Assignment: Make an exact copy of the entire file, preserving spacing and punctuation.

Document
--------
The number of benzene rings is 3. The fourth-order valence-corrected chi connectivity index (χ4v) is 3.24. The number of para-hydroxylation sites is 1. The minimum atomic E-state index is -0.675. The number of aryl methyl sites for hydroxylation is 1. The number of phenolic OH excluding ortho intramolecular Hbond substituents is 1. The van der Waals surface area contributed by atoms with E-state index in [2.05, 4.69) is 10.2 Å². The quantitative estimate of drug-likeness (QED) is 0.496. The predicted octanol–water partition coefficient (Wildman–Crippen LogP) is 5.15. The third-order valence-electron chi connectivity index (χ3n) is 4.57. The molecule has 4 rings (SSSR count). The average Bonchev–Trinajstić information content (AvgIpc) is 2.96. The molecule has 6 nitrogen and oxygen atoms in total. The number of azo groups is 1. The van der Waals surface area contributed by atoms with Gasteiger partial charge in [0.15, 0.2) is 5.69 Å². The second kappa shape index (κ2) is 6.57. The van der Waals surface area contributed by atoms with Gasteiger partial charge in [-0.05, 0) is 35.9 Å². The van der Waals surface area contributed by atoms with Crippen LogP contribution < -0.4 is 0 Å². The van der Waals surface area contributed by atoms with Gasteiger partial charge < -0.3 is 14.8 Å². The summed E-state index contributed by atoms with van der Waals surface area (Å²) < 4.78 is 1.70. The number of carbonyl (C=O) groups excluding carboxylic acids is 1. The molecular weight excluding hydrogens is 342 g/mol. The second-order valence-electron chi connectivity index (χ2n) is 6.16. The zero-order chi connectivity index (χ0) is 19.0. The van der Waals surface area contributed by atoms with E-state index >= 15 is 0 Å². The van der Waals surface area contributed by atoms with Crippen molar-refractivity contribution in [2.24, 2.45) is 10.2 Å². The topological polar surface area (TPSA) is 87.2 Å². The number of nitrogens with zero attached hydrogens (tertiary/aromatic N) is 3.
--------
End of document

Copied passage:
The number of benzene rings is 3. The fourth-order valence-corrected chi connectivity index (χ4v) is 3.24. The number of para-hydroxylation sites is 1. The minimum atomic E-state index is -0.675. The number of aryl methyl sites for hydroxylation is 1. The number of phenolic OH excluding ortho intramolecular Hbond substituents is 1. The van der Waals surface area contributed by atoms with E-state index in [2.05, 4.69) is 10.2 Å². The quantitative estimate of drug-likeness (QED) is 0.496. The predicted octanol–water partition coefficient (Wildman–Crippen LogP) is 5.15. The third-order valence-electron chi connectivity index (χ3n) is 4.57. The molecule has 4 rings (SSSR count). The average Bonchev–Trinajstić information content (AvgIpc) is 2.96. The molecule has 6 nitrogen and oxygen atoms in total. The number of azo groups is 1. The van der Waals surface area contributed by atoms with Gasteiger partial charge in [0.15, 0.2) is 5.69 Å². The second kappa shape index (κ2) is 6.57. The van der Waals surface area contributed by atoms with Gasteiger partial charge in [-0.05, 0) is 35.9 Å². The van der Waals surface area contributed by atoms with Crippen LogP contribution < -0.4 is 0 Å². The van der Waals surface area contributed by atoms with Gasteiger partial charge < -0.3 is 14.8 Å². The summed E-state index contributed by atoms with van der Waals surface area (Å²) < 4.78 is 1.70. The number of carbonyl (C=O) groups excluding carboxylic acids is 1. The molecular weight excluding hydrogens is 342 g/mol. The second-order valence-electron chi connectivity index (χ2n) is 6.16. The zero-order chi connectivity index (χ0) is 19.0. The van der Waals surface area contributed by atoms with E-state index >= 15 is 0 Å². The van der Waals surface area contributed by atoms with Crippen molar-refractivity contribution in [2.24, 2.45) is 10.2 Å². The topological polar surface area (TPSA) is 87.2 Å². The number of nitrogens with zero attached hydrogens (tertiary/aromatic N) is 3.